When I saw the integration of anonymiser (Ixquick) and privacy-conscious, Google-powered search engine (Startpage) I must say I got really excited. This is a fantastic combination which for most applications means you don’t have the nightmare and sluggishness of trying to use search engines (particularly Google) via proxy services like Tor, or the hassle of using the less sophisticated and more limited search algorithms of DuckDuckGo for speed, then copying and pasting each link into an anonymiser for subsequent site visits. What Startpage accomplishes is the solution I’m sure any Web user who cares about privacy has been looking for. Read more on both Startpage and Ixquick, and decide for yourself whether you want to continue using Google search. If you see things the way I do, you may just have found a new default search engine, and staggering as it sounds, you may no longer need Google search AT ALL!


Of course I’ve been very positive about this discovery. It finally gives me something I’ve been wanting for a long time. But it should be borne in mind that without Google, Startpage is useless. Plus, a lot of people are not only completely unconcerned about being tracked and bubbled by Google – they actually like it, because it personalises their experience and for them, makes using the Web cosier, and easier. One person’s “privacy invasion” is another person’s “motherly/fatherly help”. Equally, one person’s “Web independence” is another person’s “groping around in the dark”. So let’s hope Google retains a healthy userbase, and that not everyone sees Startpage as the no-brainer it appears to me.

I also want to mention that the Protect Your Privacy advice on Startpage has what looks like an affiliate link to the AOLstalker site. The prinicple is that AOLstalker reveals just how seriously things can go wrong if you’re not privacy conscious on the Internet. However, the AOLstalker site is a bloody nightmare to use. My browser was blocking pop-ups before the homepage had even loaded, and the site opens up full page get-rich-quick ads in a new browser window (hidden behind the active window) each and every time you click on the search entry box. In terms of behaviour, it’s roughly equivalent to your average porn site. No adult content on there, obviously, but the scripts are just about as aggressive. This is not Startpage, I should stress – it’s a completely separate site. But Startpage should rapidly reconsider its decision to place that link in a document castigating bad behaviour on the Web, because it looks very hypocritical. The site on that link is not at all well behaved.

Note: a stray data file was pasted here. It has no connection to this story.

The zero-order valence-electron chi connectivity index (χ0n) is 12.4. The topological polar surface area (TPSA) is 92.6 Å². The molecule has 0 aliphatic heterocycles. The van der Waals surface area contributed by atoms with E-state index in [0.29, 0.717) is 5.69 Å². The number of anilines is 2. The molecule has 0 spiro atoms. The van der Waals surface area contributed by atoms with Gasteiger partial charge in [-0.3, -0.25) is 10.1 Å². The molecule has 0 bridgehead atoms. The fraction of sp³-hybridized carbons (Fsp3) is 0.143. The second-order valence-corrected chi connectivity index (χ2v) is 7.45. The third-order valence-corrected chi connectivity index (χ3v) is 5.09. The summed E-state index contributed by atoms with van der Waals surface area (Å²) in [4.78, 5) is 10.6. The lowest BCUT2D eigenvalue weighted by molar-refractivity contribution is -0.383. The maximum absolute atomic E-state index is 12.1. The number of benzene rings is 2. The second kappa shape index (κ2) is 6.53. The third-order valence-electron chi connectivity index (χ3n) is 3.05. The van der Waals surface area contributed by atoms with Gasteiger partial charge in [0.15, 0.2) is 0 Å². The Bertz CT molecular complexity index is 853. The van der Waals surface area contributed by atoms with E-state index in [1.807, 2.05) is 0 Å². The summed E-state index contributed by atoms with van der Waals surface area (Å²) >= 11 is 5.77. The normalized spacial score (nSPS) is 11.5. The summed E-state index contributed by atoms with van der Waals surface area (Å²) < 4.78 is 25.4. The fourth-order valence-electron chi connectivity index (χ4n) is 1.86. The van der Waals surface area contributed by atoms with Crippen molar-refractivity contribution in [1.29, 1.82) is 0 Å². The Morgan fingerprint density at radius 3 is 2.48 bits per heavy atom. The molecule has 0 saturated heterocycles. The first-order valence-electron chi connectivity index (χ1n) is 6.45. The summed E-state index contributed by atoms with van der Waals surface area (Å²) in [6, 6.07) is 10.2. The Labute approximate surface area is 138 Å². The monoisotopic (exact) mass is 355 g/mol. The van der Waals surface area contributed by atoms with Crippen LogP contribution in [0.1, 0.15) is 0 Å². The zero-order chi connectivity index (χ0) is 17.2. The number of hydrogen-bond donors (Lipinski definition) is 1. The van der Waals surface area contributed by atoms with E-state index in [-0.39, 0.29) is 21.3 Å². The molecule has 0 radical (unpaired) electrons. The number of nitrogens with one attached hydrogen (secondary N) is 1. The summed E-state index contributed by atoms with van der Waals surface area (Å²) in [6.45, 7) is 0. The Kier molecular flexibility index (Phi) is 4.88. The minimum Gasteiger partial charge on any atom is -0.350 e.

Regarding the actual performance and interface, Startpage does offer an Image Search as well as a Web Search, although the Image Search doesn't have the infinite scrolling of Google, and the results don't seem so plentiful. However, compared with DuckDuckGo, which has to refer the user to Bing or Google for image searches, I much prefer the Startpage approach. You don't get every feature of Google with Startpage, of course, but you can do thorough searches, and you can do them in private. Plus, it can also be said that you don't get every feature of Startpage with Google. Does Google offer an anonymised link for every organic search result? No. And that's what tips the balance in favour of Startpage for me.


As I say, I’ve only just discovered the fullness of Startpage’s talents, and of course I’ll update the article if I find any negative points. But if Tor is defaulting to Startpage when Google searches fail on proxy (as it did for me), I very much doubt there’s much to worry about as regards Startpage. Tor is one of the most rigorous privacy systems available, and if Tor is happy with Startpage, you can bet that decision won’t have been made on a whim.

So is Startpage the best Web search option in the world? Well, it's the best I've managed to find to date, given my privacy obsession. I do think it offers a significantly better solution than DuckDuckGo at the time of writing, and I’d like to recommend it. Many more links like the one in that Protect Your Privacy article, though, and I may begin to change my mind.